Mandy Grathwohl: I find that your poetry gives readers strategies on how to understand and digest their grief and trauma—and also their longings and desires, the underbellies of their own selves. Your art has given comfort to those that needed it, even when it seemed that on your end, as artist, there was little comfort at all. With this in mind, what does the writing of a poem look like—"The Field of Rooms and Halls" from War of the Foxes, for example?
Richard Siken: A man found a door and hung it on the wall. What kind of strategy is that? It's not Socratic; it's not scientific. I envy it. I strive for it. How should we size the days, where should we put our sadness, how can we find the hallway that isn't there? Reframe the question, the poem suggests. I love that poem. I love the fact that I can read it in public without crying. It's about desperation but it doesn't enact the desperation, which is the kind of poem I usually write. Admitting failure hurts. Admitting desire hurts.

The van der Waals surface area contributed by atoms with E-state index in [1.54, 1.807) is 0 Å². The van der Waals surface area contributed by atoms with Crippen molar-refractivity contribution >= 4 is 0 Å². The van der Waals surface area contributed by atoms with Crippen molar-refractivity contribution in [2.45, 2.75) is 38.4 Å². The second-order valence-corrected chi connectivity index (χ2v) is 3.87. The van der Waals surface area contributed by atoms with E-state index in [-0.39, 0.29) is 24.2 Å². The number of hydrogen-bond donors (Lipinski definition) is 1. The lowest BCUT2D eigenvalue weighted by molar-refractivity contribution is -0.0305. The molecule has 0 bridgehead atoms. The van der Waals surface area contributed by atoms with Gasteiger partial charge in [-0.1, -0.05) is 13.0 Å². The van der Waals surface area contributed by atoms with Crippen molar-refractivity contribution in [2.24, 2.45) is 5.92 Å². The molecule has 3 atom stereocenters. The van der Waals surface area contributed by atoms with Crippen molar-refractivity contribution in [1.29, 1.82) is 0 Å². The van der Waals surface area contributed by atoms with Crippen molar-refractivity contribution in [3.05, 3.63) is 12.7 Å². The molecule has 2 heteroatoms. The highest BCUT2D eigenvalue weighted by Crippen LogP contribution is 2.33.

Remembering with or without feeling hurts. I like all kinds of poems—emotionally distant or emotionally close—and I'm still amazed that words in a certain order can re-enact an event, but I want to learn how to talk about drowning without drowning. And sometimes I worry: what if I'm only painting the walls of the room I'm locked in? That's a really uncomfortable question to consider.
- Richard Siken, in conversation with Mandy Grathwohl over at The Matador Review. You can read the whole thing here.